Use a BMX Track to Improve your MTB Skills

Techniques for riding mountain bikes.
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Use a BMX Track to Improve your MTB Skills

Postby wa_desert_rat » Mon Apr 15, 2013 9:33 am

BMX tracks, once found only in larger metropolitan areas, are no longer a rarity even in smaller towns The popularity of the sport has resulted in the formation of local clubs and municipal tracks. If you can get access to one nearby they are great for honing MTB skills.

Banked turns on DH trails are common but they're seldom as high as those on a BMX track... however "features" are often found on trails that are as high (or higher) than a BMX banked turn. You can use the BMX track to practice entry and exit strategies and techniques for both types so that when you are on an MTB downhill course you don't have to bypass that wall feature. :)

Jumps and landings are common for MTB riders and BMX tracks are actually designed for jumps. Watch the speed of entry other riders use and practice so that you can take the bumps on an MTB trail comfortably and safely. The first bump on the track after the starting downhill ramp is often the best to jump. Wear your helmet!

If you don't have a "pump track" you can use portions of most BMX tracks to practice this technique of moving yourself through bumps using your body to help keep your speed up. These tracks often have sections of smaller bumps that are ideal for pumping. Every kid knows how to pump on a swing to get higher without someone pushing; similar techniques work on bumps!

Watch the other riders and pay attention to how they handle jumps and steep-banked turns and the bumps. You can learn a lot from watching talented kids and it's a lot of fun. In particular you might watch to see how a good BMX rider controls the height of a jump. They know that going high costs time (and loses races) so they want to stay as low - and as fast - as possible. It's often the same for MTB where air time means no brakes and no turning.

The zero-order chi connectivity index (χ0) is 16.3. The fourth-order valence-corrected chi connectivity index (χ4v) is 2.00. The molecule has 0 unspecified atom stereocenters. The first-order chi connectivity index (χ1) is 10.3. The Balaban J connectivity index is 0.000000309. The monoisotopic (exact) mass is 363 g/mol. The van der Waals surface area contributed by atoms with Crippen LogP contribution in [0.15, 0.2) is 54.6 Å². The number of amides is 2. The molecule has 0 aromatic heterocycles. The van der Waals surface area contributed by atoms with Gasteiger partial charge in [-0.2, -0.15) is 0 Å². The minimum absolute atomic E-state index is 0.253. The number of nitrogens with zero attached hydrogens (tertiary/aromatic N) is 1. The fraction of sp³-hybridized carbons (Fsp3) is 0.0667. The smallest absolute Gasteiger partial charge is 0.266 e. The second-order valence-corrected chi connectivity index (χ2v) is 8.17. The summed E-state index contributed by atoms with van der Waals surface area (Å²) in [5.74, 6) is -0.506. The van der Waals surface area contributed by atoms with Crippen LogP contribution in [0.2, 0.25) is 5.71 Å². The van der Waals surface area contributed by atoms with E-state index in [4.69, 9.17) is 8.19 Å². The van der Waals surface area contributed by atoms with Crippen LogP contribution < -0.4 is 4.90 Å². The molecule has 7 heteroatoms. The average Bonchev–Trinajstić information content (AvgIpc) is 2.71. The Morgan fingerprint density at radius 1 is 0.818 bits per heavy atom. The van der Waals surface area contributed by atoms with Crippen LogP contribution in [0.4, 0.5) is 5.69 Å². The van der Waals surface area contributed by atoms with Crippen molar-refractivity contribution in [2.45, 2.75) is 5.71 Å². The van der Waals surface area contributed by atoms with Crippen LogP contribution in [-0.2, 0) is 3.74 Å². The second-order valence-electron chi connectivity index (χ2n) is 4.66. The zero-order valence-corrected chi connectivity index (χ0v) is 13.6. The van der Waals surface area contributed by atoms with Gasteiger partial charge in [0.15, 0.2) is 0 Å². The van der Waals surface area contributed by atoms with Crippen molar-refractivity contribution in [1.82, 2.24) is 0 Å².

Most tracks have rules for protective gear that may include open-face helmets and knee and elbow guards. Pay attention to those requirements so that you don't stand out as a rider who doesn't follow their rules. Everyone is used to riders practicing on specific portions of a track but when you do that make sure you're watching for riders who are coming through using the entire track. Ride safe and friendly. Sometimes you have to join a club or pay a fee. I'm lucky to have a nice BMX track less than a mile from my front door.

I wish they'd put in a pump track. :D

Craig
WDR
http://www.bigboxbikes.com
"No one has ever had to evacuate a city because the solar ;panels broke!"
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Re: Use a BMX Track to Improve your MTB Skills

Postby blammo585 » Mon Apr 15, 2013 2:45 pm

Good points wdr. I think any riding helps any other type of riding. Just getting out and riding through town or in the yard is going to help. The more comfortable you get on the bike the better off you will be. You'll learn the feel of how your bike handles in different situations. This is my 10 year old's problem; he doesn't get out and ride at home. He goes to the track and he doesn't have any idea of how to pedal the bike; that seems crazy I know. He, of course, knows how to ride a bike but he has no idea of all the little nuances that goes with it.

What you're talking about actually was used against me Friday night. A guy who said he does a lot of downhill MTB'ing beat me in the 2nd moto when he had bike problems near the end but was able to pump through the rhythm section to stay ahead. He said his MTB skills came in handy.

Most tracks will let people ride the track on practice nights regardless of whether they are a member of USABMX or not but at a higher cost. At the track I go to the difference is only $1. But I have seen at least one track in NC on their site specify that you MUST be a member of USABMX to ride the track so if you're going out to one, make sure you can ride it before driving to it. In my case my "local" track is 1.5 hours away.
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